The 76ers (16-58; 5th-Atlantic Division, 14th-Eastern Conference) host the Charlotte Bobcats (36-38; 3rd-Southeast Division, 7th-Eastern Conference) in their third-to-last game of the season at the Wells Fargo Center. The Sixers are looking to win consecutive home games for just the second time, having previously done so amidst their 3-0 start to the season. Charlotte, meanwhile, is attempting to get back on track and secure the franchise’s second-ever playoff berth. The Bobcats have dropped four of their previous seven games, after having won six of seven.
The Sixers split their first two games of the season with Charlotte. The most recent pairing between the two teams was on January 15th, when the Sixers held on for a close 95-92 decision. Prior to knocking off the Detroit Pistons this past Saturday, the Sixers hadn’t won a game at home since that victory over the Bobcats.
For the better part of this season, the 76ers haven’t been particularly prolific with their three-point shooting. However, over the last two weeks, the team has shown signs of turning that trend around. Over their past seven games, the Sixers have hit 70 of 205 three-point tries. While converting triples at a rate of 34.1 percent isn’t necessarily anything write home about, it should be noted that the Sixers have landed at least 10 three pointers in six of seven games. Prior to this stretch, the Sixers only had nine total double-figure three-point performances on the season.
Thaddeus Young has played a key role in helping the Sixers increase their three-point output of late. Against the Atlanta Hawks in Monday’s 103-95 loss, Young connected on a career-high five three-point buckets, the capstone of a three-game period during which he drained nine of 15 three-point attempts. Young’s perimeter game – thanks to the encouragement of general manager Sam Hinkie and head coach Brett Brown – has undergone a revival this year, as he’s knocked down a career-best 83 three’s on a career-high 258 three-point tries. Over his three previous seasons with Doug Collins as head coach, Young went a total of eight for 34 from beyond the arch, after having displayed steady long-range ability earlier in his career.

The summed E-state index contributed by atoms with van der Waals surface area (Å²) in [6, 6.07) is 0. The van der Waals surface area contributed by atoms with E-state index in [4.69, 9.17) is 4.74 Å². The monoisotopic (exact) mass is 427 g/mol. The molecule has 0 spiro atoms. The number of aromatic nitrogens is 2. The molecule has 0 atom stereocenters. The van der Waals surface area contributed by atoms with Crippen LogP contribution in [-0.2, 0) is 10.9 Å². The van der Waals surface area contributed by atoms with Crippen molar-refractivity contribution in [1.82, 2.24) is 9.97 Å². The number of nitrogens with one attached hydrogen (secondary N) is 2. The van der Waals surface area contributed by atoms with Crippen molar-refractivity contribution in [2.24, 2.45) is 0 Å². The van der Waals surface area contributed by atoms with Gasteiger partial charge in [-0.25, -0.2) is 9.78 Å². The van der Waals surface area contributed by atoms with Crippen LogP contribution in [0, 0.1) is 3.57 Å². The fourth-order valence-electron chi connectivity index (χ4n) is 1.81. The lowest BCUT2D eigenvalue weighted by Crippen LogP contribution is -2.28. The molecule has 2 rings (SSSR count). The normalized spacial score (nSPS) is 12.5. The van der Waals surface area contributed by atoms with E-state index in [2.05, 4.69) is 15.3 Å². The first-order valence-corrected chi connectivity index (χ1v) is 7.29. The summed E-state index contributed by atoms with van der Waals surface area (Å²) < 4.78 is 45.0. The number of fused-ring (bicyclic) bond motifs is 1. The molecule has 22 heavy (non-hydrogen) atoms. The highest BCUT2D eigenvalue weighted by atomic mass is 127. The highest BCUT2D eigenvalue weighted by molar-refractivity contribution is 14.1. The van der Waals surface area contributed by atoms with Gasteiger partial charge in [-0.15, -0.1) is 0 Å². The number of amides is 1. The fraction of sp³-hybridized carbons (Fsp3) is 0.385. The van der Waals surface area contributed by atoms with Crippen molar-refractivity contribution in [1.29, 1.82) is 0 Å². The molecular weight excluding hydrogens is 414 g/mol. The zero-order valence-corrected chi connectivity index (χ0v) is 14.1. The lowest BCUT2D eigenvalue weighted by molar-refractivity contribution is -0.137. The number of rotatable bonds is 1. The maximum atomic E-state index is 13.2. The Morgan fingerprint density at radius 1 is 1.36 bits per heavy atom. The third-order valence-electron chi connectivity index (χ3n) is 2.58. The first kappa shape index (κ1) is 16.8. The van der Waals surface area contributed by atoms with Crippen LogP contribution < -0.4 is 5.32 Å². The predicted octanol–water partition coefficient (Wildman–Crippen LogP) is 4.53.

“When Brett and Sam told me in the summer I was going to be a stretch four, and different from the past, I was very happy and excited about it,” Young said prior to tonight’s game. “I’m not happy and excited about how the season went, but I definitely think I’ve taken full advantage of doing the things they’ve wanted me to do.”
Despite being on pace for the second-best season since their founding 10 years ago, the Charlotte Bobcats are in no position to get content heading into the final two weeks of the year. Charlotte currently sits seventh in the Eastern Conference, just three and a half games in front of the eighth-seeded Atlanta Hawks, and four and a half games ahead of the New York Knicks, which are making a furious push towards post-season play.
That the Bobcats are even in the running for a playoff berth is a testament to the quick turnaround orchestrated by first-year head coach Steve Clifford. He inherited a team that posted a 21-61 record last season. It was the second-worst mark in all of the NBA. Two years ago, Charlotte went a lowly 7-59 during the league’s lockout-shortened season.
Clifford, who has longstanding friendship with 76ers head coach Brett Brown, and Brown’s father, Bob, has helped the Bobcats create a solid defensive identity, while molding big man Al Jefferson and point guard Kemba Walker into a dangerous inside-out tandem. Jefferson – signed to a three-year, $40.5 million contract last July – is having one of the best seasons of his 10-year career, averaging 21.5 points and 10.4 rebounds per game. Yesterday, Jefferson was tabbed Eastern Conference Player of the Month for March.
Walker – the 2011 NCAA Final Four Most Outstanding Player – has improved in each of his three seasons since leaving Connecticut after his junior year. He’s registered at least 20 points in seven of his last eight games, and is putting up personal best averages of 18.0 points, 4.2 rebounds, and 5.9 assists per game.